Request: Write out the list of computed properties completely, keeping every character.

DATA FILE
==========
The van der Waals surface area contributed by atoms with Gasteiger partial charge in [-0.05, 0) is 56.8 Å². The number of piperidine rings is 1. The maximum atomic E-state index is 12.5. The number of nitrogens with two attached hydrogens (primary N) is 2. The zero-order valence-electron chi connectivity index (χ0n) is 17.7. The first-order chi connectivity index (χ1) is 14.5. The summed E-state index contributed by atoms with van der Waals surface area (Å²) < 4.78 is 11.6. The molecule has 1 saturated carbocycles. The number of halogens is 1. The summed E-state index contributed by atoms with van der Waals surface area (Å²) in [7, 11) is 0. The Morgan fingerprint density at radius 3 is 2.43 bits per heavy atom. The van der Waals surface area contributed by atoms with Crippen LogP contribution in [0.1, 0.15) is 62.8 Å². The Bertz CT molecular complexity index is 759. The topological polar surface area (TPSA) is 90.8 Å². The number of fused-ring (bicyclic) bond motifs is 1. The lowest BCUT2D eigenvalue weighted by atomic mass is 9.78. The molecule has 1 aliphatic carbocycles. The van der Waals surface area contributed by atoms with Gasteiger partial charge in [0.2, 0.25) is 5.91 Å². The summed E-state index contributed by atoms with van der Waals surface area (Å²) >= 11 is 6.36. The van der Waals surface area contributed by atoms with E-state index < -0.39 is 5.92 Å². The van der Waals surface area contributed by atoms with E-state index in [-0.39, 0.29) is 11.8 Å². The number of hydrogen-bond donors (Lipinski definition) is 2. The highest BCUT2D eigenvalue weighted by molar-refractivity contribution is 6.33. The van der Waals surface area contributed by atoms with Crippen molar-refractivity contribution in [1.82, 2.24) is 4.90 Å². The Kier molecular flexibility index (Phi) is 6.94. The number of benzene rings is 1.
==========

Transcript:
The van der Waals surface area contributed by atoms with Gasteiger partial charge in [-0.05, 0) is 56.8 Å². The number of piperidine rings is 1. The maximum atomic E-state index is 12.5. The number of nitrogens with two attached hydrogens (primary N) is 2. The zero-order valence-electron chi connectivity index (χ0n) is 17.7. The first-order chi connectivity index (χ1) is 14.5. The summed E-state index contributed by atoms with van der Waals surface area (Å²) < 4.78 is 11.6. The molecule has 1 saturated carbocycles. The number of halogens is 1. The summed E-state index contributed by atoms with van der Waals surface area (Å²) in [7, 11) is 0. The Morgan fingerprint density at radius 3 is 2.43 bits per heavy atom. The van der Waals surface area contributed by atoms with Crippen LogP contribution in [0.1, 0.15) is 62.8 Å². The Bertz CT molecular complexity index is 759. The topological polar surface area (TPSA) is 90.8 Å². The number of fused-ring (bicyclic) bond motifs is 1. The lowest BCUT2D eigenvalue weighted by atomic mass is 9.78. The molecule has 1 aliphatic carbocycles. The van der Waals surface area contributed by atoms with Gasteiger partial charge in [0.2, 0.25) is 5.91 Å². The summed E-state index contributed by atoms with van der Waals surface area (Å²) >= 11 is 6.36. The van der Waals surface area contributed by atoms with E-state index < -0.39 is 5.92 Å². The van der Waals surface area contributed by atoms with E-state index in [-0.39, 0.29) is 11.8 Å². The number of hydrogen-bond donors (Lipinski definition) is 2. The highest BCUT2D eigenvalue weighted by molar-refractivity contribution is 6.33. The van der Waals surface area contributed by atoms with Crippen molar-refractivity contribution in [1.82, 2.24) is 4.90 Å². The Kier molecular flexibility index (Phi) is 6.94. The number of benzene rings is 1.